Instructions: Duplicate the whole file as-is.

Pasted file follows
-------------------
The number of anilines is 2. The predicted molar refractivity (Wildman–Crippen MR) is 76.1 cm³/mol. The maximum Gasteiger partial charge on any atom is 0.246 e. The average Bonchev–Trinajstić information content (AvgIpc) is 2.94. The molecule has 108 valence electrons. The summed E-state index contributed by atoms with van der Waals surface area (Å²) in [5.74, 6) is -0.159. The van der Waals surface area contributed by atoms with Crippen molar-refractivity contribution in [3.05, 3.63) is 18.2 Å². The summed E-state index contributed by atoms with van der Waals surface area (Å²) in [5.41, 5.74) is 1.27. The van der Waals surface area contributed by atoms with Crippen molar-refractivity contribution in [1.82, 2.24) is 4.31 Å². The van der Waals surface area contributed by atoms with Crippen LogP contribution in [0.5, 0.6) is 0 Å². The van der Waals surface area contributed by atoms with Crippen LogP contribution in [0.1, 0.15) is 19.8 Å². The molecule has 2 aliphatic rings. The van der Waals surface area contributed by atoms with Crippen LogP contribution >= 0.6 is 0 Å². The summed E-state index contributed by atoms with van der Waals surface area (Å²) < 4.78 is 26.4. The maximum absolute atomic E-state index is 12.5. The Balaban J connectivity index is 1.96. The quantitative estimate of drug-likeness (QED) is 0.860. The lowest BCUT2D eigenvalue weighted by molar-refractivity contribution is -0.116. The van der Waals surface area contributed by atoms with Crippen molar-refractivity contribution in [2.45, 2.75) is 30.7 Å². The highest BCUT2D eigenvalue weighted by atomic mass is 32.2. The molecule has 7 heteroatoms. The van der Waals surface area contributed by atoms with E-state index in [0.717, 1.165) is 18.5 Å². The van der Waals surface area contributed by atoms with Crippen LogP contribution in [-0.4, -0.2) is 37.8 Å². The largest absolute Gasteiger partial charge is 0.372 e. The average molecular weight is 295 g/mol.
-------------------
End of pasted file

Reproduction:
The number of anilines is 2. The predicted molar refractivity (Wildman–Crippen MR) is 76.1 cm³/mol. The maximum Gasteiger partial charge on any atom is 0.246 e. The average Bonchev–Trinajstić information content (AvgIpc) is 2.94. The molecule has 108 valence electrons. The summed E-state index contributed by atoms with van der Waals surface area (Å²) in [5.74, 6) is -0.159. The van der Waals surface area contributed by atoms with Crippen molar-refractivity contribution in [3.05, 3.63) is 18.2 Å². The summed E-state index contributed by atoms with van der Waals surface area (Å²) in [5.41, 5.74) is 1.27. The van der Waals surface area contributed by atoms with Crippen molar-refractivity contribution in [1.82, 2.24) is 4.31 Å². The van der Waals surface area contributed by atoms with Crippen LogP contribution in [0.5, 0.6) is 0 Å². The van der Waals surface area contributed by atoms with Crippen LogP contribution in [0.1, 0.15) is 19.8 Å². The molecule has 2 aliphatic rings. The van der Waals surface area contributed by atoms with Crippen LogP contribution >= 0.6 is 0 Å². The summed E-state index contributed by atoms with van der Waals surface area (Å²) < 4.78 is 26.4. The maximum absolute atomic E-state index is 12.5. The Balaban J connectivity index is 1.96. The quantitative estimate of drug-likeness (QED) is 0.860. The lowest BCUT2D eigenvalue weighted by molar-refractivity contribution is -0.116. The van der Waals surface area contributed by atoms with Crippen molar-refractivity contribution in [2.45, 2.75) is 30.7 Å². The highest BCUT2D eigenvalue weighted by atomic mass is 32.2. The molecule has 7 heteroatoms. The van der Waals surface area contributed by atoms with E-state index in [0.717, 1.165) is 18.5 Å². The van der Waals surface area contributed by atoms with Crippen LogP contribution in [-0.4, -0.2) is 37.8 Å². The largest absolute Gasteiger partial charge is 0.372 e. The average molecular weight is 295 g/mol.